By all logical assumptions, one might naturally suppose that the Eskimos-whose night is many months long-through many dark and rigorous ages, would have developed into a taciturn and moody people, just as the denizens of sunny climes are joyful, effervescent and pleasure loving. However, this is not so. Troublous as is their existence, they preserve until old age that playful joy of life, that carefree ignoring of danger, which we find in our children-which, alas, we lose too soon. Each day brings to them its novel delights; in their monotonous foods they find a constant variety of pleasure; in their simple games of muscle-tapping, throwing of carved ivories, and fighting of dogs they experience the exultant and exuberant fun of our schoolboys. Constant experience with jeopardous tasks has eliminated the human fear of danger, and even death, in its most tragic shapes, by long association has lost its terrors. When the long night falls, and an ominous depression makes heavy the heart of the lover or fills with anxiety the heart of the father, they turn, with a delightful spontaneity, to play.

Now great interest was aroused by the news that Papik was to fight his king dog with the magnificent brute owned by Attalaq. Both Papik and Attalaq were paying evident attentions to Ahningnetty, the chubby and ever smiling maiden, who, while she showed a certain leaning toward Papik, had misgivings as to his eligibility as a husband because of his long fingers.

Born of noted fighters, a dog attains the position of "king" or chief dog of a team by whipping all the dogs in the team of his particular master. When he has asserted his supremacy over the dogs of his own team, he is successively set before the rulers of other teams. And by a process of elimination of those which lose, the two final victors in a village are finally aligned against one another.

In the series of fights held between the king dogs of the various teams, both Papik's and Attalaq's had come off with final honors. The immediate contest between the two most distinguished canines in the village was an event of exciting importance, and to the women there was a romantic zest in it, for all believed that victory would determine Ahningnetty's favor.

At the time of the event all who could do so crowded into Attalaq's stone house. In the centre of a tense group of onlookers the two dogs were placed before each other. They were handsome animals, with long keen noses, denoting an aristocracy of canine birth, and long shaggy coats, mottled brown and white, as soft as silk. A long line of victories lay to the credit of each.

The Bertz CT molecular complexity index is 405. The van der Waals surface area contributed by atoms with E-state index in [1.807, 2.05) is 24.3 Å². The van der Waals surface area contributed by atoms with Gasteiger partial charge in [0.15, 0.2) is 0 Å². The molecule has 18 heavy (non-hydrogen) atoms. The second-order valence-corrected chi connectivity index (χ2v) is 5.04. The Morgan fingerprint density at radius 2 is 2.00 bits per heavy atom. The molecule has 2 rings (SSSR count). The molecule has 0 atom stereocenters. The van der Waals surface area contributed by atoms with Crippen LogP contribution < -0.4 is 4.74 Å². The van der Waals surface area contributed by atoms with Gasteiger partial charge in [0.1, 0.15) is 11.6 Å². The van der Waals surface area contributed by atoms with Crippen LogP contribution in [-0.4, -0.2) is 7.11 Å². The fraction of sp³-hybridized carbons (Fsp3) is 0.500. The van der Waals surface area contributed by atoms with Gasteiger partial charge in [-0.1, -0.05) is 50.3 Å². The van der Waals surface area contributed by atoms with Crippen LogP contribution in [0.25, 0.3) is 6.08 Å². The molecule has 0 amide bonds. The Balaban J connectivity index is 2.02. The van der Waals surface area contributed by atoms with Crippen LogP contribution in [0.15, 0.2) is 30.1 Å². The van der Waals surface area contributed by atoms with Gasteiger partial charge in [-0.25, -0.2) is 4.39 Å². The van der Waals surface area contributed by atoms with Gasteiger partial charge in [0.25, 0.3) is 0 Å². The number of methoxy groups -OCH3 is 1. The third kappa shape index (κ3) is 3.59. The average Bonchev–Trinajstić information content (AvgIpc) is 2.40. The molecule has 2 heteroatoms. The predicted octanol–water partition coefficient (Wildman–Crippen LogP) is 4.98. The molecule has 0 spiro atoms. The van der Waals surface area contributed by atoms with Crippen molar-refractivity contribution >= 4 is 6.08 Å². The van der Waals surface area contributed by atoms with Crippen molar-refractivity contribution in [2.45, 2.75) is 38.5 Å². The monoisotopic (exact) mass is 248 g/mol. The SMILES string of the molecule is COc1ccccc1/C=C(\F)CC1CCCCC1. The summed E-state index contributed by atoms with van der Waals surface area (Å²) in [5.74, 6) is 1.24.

A sharp howl announced the fight-the two lithe bodies leaped together-the air within the little circle became electric. The dogs snapped, tumbled over each other. Their sharp teeth sank into each other's shanks. The natives cheered whenever a favorite secured an advantage. Bets were made. Papik's eyes gleamed as he alternately watched his dog and the face of Ahningnetty as she peered interestedly over the onlookers' shoulders. Attalaq's countenance was grim-not a muscle moved.

Finally Attalaq's dog, with a chagrined growl, unexpectedly rushed from the enclosure and crouched in a corner of the igloo.

The natives effusively gathered about Papik, who bent over his dog with proud affection. In the excitement Ahningnetty quickly left the igloo, and standing outside gazed meditatively at the stars. They hung in the sky above like great pendulous jewels, palpitant with interior name-there were purple stars, and blue stars, and orange-colored stars; some resembled monstrous amethysts, some emeralds fierily green, some rubies spitting sparks vindictively red; others globular sheeny pearls, creamy of lustre but shot with faint gleams of rose; and fugitively sprinkling the firmament here and there were orbs that glistened like diamonds, wonderfully and purely white. Saturn, distinct among all the heavenly bodies, throbbed with a van-colored changing glow like a bulbous opal, and about it, with a strange shimmer, visibly swirled its iridescent rings.

"Thou standest alone-thou wouldst leave me?" Papik, eager, triumphant, questioning, emerged from the stone entrance to the house and approached the girl. The other natives, homeward bent, followed.

The girl was silent.

"Methought thou wouldst be glad--"

"Thy dog is strong," the girl replied.

"Dost thou love that dotard Attalaq?"

"No," the maid replied. "He is clumsy as the musk ox."

They turned, walking toward the igloo occupied by Ahningnetty and her aged father.

"Wilt thou not be Papik's wife?" Papik pleaded. "My shelter is cold-little meat have I. The white men robbed the tribe. But perchance the bears come-then I shall kill them; valiant is my dog." He patted the animal's shaggy head.

"But thy fingers, Papik-Papik! No-no!"

"But Papik loves thee," he protested; "his skin flushes with the thought of thee."

"That thou didst also say to Annadoah, whom thou didst seek before me."

Papik was silent; it was true that Ahningnetty was only a second choice.

At that moment an ominous noise was heard on the sea. The tide, in moving, caused the massive floe-ice to grate against that adhering to the shore. To the simple natives, the noise indicated something more sinister.